On 2 September 1944, the British Guards Armoured Division (commanded by Lieutenant Colonel Allan Adair) was stationed in northern France when, late in the evening, XXX Corps commander Lieutenant General Brian Horrocks gave the order to march on Brussels.
Allan Adair and his men set off early on 3 September and by evening had entered Brussels by the Avenue de Tervuren, having covered more than 120km in one day. They were greeted by crowds of jubilant Belgians lining the Boulevard de Waterloo.
That same morning, most of the German troops had taken to their heels. In Brussels – as in other cities – their withdrawal was accompanied by much destruction. Before leaving, German soldiers set fire to the Palace of Justice in order to burn the documents still stored there. Despite efforts to extinguish the fire, the copper dome of the building collapsed, although not before thousands of bottles of wine had been removed from the cellars and distributed among the wildly celebrating crowds. Sporadic fighting was still occurring in some parts of the city, including violent clashes between resistance fighters and German soldiers in the Parc du Cinquantenaire.
The next day saw the arrival of the 1st Infantry Brigade of the Free Belgian Forces, better known as the Piron Brigade after its commander Colonel Jean-Baptiste Piron, who had transformed it into a first-rate combat unit after being put in charge in 1942. As part of the British 6th Airborne Division, the brigade was active in Normandy from 8 August 1944, liberating towns and villages eastward along the coast. Brussels’ citizens were pleasantly surprised to discover compatriots among the liberating forces, though some mistook them for French Canadians.
On 8 September, Hubert Pierlot, prime minister of the Belgian government-in-exile in London, returned to Brussels to lead a government of national unity. He was met with almost total indifference by the population. One of the first actions of the new government was to appoint Prince Karel, Count of Flanders, as regent in the absence of his brother, King Léopold III. But faced with the problems of food shortages, controversy over his acrimonious relations with the exiled king, and his failure to pursue collaborators sufficiently vigorously, Pierlot and his government grew increasingly unpopular. Forced to rely on the British military commander, Major General Erskine, to maintain order in the face of communist-led riots and resistance fighters’ refusal to give up their arms, Pierlot’s government eventually fell in February 1945.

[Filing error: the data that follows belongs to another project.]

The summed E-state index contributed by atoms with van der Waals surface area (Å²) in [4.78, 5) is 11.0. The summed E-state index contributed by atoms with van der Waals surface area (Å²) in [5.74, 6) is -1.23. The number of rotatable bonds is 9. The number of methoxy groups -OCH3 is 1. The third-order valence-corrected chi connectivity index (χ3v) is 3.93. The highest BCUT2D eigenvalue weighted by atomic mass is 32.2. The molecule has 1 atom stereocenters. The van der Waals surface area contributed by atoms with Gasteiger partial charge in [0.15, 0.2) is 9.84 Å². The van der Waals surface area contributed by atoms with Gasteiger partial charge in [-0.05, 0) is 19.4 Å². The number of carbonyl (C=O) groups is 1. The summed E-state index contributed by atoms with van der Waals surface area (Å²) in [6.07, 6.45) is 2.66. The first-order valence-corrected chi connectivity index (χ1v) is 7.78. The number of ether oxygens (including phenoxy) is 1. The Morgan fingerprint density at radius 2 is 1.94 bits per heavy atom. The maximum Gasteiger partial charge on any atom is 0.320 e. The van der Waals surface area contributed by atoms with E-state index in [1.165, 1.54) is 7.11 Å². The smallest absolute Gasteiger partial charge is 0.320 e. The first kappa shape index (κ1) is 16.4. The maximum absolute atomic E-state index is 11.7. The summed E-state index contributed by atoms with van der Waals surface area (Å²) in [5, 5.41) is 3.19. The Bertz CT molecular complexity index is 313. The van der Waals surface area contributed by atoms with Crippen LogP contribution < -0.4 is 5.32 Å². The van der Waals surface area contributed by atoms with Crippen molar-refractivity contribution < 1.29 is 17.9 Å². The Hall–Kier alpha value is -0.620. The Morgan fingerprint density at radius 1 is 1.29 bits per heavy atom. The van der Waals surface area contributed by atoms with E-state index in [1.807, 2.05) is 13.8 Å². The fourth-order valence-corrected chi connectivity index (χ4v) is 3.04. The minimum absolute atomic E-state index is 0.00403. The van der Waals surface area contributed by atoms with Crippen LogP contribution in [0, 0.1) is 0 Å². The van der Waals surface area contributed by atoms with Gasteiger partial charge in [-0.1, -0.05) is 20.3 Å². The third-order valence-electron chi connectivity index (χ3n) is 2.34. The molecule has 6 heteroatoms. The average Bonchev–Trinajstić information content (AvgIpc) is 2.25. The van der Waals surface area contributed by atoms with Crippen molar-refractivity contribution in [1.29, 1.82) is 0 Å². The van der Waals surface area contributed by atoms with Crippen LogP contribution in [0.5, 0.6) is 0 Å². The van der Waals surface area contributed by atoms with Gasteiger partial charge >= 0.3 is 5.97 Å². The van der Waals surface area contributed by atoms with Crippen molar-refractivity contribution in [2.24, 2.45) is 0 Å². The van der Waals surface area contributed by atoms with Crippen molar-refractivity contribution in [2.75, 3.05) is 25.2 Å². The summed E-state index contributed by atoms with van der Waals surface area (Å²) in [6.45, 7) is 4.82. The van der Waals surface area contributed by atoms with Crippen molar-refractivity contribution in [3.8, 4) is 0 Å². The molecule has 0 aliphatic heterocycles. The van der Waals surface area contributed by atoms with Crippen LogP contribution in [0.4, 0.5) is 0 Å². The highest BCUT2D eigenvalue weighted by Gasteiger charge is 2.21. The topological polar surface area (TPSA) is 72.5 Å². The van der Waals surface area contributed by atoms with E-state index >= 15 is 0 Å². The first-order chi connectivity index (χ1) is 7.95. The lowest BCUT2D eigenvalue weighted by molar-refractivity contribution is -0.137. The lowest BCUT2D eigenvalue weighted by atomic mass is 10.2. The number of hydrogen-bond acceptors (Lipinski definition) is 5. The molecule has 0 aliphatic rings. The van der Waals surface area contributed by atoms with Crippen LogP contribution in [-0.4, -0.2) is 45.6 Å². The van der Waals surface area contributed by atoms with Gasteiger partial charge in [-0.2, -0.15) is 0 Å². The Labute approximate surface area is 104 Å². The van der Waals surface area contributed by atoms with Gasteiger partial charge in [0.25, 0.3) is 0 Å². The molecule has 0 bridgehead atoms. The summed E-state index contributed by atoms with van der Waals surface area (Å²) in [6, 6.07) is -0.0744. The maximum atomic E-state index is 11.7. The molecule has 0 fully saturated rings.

Located in Brussels’ Parc du Cinquantenaire, or Jubelpark, this museum traces the history of the Belgian army from the late 18th century to the present day by means of a vast hoard of weapons, armaments and uniforms. The magnificent Bordiau Gallery (named after the architect of the park and its buildings) is dedicated to the major conflicts of the 20th century. New displays for the World War II material are currently being constructed, and will cover four main topics: the German occupation of Belgium (1940–44), the Liberation (1944–45), the ideology and race policy of the Nazis (1933–45) and the war in the Pacific (1937–45).
The Atlantic Wall was a line of German fortifications and gun batteries built to protect the northern European coastline from Allied invasion. Much of it still exists, including a well-preserved section along the Belgian coastline, 8km from Ostend. Here among the dunes can be found sixty bunkers (some from World War I), connected by lines of trenches and tunnels. The area was part of an estate owned by the Regent, Prince Karel, who was active in the preservation of the defences. The site is not suitable for those with disabilities or wheelchair users.
Top image: The Würzburg Riese Radar at the Atlantikwall Museum in Ostend, Belgium © Oriole Gin/Shutterstock